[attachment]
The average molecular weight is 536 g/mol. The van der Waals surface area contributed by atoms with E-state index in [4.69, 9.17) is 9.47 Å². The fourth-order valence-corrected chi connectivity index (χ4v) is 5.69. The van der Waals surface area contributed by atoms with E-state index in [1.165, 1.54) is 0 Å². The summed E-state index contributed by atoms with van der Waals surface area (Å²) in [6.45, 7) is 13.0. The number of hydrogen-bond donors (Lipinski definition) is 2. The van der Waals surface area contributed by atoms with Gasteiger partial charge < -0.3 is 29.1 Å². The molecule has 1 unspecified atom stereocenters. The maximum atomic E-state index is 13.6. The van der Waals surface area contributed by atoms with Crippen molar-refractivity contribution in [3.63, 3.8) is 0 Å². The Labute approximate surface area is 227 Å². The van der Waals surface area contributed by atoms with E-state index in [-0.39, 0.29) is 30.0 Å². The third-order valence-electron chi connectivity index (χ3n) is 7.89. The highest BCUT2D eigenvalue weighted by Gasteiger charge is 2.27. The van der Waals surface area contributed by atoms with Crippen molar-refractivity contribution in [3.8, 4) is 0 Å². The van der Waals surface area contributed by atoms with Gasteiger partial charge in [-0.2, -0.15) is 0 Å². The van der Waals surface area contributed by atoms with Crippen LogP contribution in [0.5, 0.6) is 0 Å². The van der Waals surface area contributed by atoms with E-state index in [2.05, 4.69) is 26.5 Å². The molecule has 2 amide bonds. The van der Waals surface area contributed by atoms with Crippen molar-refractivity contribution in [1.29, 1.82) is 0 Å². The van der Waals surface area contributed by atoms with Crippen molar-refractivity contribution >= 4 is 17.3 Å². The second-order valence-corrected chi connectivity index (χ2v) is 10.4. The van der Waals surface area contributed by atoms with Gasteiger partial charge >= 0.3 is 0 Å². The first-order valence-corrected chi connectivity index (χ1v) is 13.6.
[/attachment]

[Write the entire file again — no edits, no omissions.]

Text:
The average molecular weight is 536 g/mol. The van der Waals surface area contributed by atoms with E-state index in [4.69, 9.17) is 9.47 Å². The fourth-order valence-corrected chi connectivity index (χ4v) is 5.69. The van der Waals surface area contributed by atoms with E-state index in [1.165, 1.54) is 0 Å². The summed E-state index contributed by atoms with van der Waals surface area (Å²) in [6.45, 7) is 13.0. The number of hydrogen-bond donors (Lipinski definition) is 2. The van der Waals surface area contributed by atoms with Gasteiger partial charge < -0.3 is 29.1 Å². The molecule has 1 unspecified atom stereocenters. The maximum atomic E-state index is 13.6. The van der Waals surface area contributed by atoms with Crippen molar-refractivity contribution in [3.63, 3.8) is 0 Å². The Labute approximate surface area is 227 Å². The van der Waals surface area contributed by atoms with E-state index in [-0.39, 0.29) is 30.0 Å². The third-order valence-electron chi connectivity index (χ3n) is 7.89. The highest BCUT2D eigenvalue weighted by Gasteiger charge is 2.27. The van der Waals surface area contributed by atoms with Crippen molar-refractivity contribution in [3.8, 4) is 0 Å². The van der Waals surface area contributed by atoms with Gasteiger partial charge in [-0.2, -0.15) is 0 Å². The van der Waals surface area contributed by atoms with Crippen LogP contribution in [0.5, 0.6) is 0 Å². The van der Waals surface area contributed by atoms with E-state index in [2.05, 4.69) is 26.5 Å². The molecule has 2 amide bonds. The van der Waals surface area contributed by atoms with Crippen molar-refractivity contribution in [1.29, 1.82) is 0 Å². The van der Waals surface area contributed by atoms with Crippen molar-refractivity contribution >= 4 is 17.3 Å². The second-order valence-corrected chi connectivity index (χ2v) is 10.4. The van der Waals surface area contributed by atoms with Gasteiger partial charge >= 0.3 is 0 Å². The first-order valence-corrected chi connectivity index (χ1v) is 13.6.